Back to all Articles
Volcanic Blog 1000x500 (8)
Share this Article

Using the STAR Technique When Preparing for an Interview

  • Publish Date: Posted over 7 years ago
  • Author:by Antoinette O'Flaherty

​For many candidates, the interview process can be a very overwhelming experience with many fearing they will fail to recall important details and undersell their ability. The STAR technique is a method used to help candidates prepare for interviews, especially competency-based interviews. This method will allow you to form your answers efficiently, focusing directly on the question being asked.

What are competency-based interviews?

Competency-based interviews are designed to make the job application process unbiased as each candidate is asked the same types of questions. This form of interviewing is commonly practiced in large organisations.

An example of a competency-based question may begin with “Tell me about a time when…” This may not seem difficult, however, during the interview it is common for candidates to leave out information and wander off-topic, therefore, delivering an unstructured answer. It is important that you “sell yourself” during the interview while following the STAR technique to structure your answers.

So what is the STAR technique?

Your answer should incorporate the following elements:

S – Situation

T – Task

A – Action

R – Result

Situation: Describe the background of a particular situation when you used the competency.  For example, if the competency is budgetary control, you may answer; “In my last job I was appointed to lead a project involving an €800,000 engineering factory shutdown lasting 3 weeks, and I had complete responsibility for the budget for this project. I did face some challenges on this project which required careful management to keep to budget.”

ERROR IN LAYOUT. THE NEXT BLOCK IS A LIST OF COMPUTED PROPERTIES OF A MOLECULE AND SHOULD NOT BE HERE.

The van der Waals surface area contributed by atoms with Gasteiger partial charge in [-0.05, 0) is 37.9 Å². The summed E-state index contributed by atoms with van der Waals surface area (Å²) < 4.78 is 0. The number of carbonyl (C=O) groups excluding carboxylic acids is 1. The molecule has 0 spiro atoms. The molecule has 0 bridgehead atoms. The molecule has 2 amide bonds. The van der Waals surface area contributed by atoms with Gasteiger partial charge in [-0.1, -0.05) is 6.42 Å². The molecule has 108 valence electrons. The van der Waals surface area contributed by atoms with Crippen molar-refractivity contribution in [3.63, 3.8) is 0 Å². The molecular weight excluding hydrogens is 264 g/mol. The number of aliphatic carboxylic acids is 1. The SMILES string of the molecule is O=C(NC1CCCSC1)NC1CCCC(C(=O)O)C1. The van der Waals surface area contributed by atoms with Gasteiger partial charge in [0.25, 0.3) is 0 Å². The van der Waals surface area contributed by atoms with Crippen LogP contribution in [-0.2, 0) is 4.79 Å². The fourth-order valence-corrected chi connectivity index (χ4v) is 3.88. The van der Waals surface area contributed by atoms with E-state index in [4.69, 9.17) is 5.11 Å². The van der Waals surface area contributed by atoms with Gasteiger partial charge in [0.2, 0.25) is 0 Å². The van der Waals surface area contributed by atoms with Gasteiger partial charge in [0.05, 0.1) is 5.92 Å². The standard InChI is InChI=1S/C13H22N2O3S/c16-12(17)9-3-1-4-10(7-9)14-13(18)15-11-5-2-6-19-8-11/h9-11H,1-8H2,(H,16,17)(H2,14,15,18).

Task: Define what your particular task was in relation to this, i.e. “My duty was to ensure that the project came in on time and to budget, which required very close liaison with the discipline heads, maintenance managers and cost and planning team. As it was very important the project ran to timescale and costs were maintained as per estimates. This was my ultimate responsibility. Any overspending, delay or conflict had to be resolved immediately to keep the project to budget.  One week into the project we were faced with unexpected delays due to the unavailability of essential maintenance equipment which threatened the completion of the project on time and would ultimately have prevented the plant from becoming operational again on time. This would have obviously created a loss in production and so revenue.”

Action: “I worked long hours with the buying and contracts manager, sourcing alternative suppliers and negotiating prices, to keep to the original estimates. I worked closely with the planning team to reschedule some of the other work to ensure no time was lost. It was key that I kept in very close contact with the whole team throughout, as any delay would affect the budget. I examined all aspects of the project to ensure that there were no wasted costs and that, despite the tight budget, safety standards were never compromised.”

Result: “I am pleased to say that through persistence and my determination to deliver on time and to budget, the long hours paid off and a new supplier was found who has since proved to be a new and more effective supplier for us. The project was finished to time and came in a little under budget, and the whole project was carried out without accident or injury.”

It is important to note that the interviewer will probably score your response to each question. Being specific and providing background experience will allow you to gain more marks. You may also add your observations about what you learned from the experience. It is important to be prepared by going over lots of examples that will highlight your skills. Practice your answers as much as possible; the better prepared you are the more confident you will be.

Antoinette O'Flaherty - Director
Antoinette O'Flaherty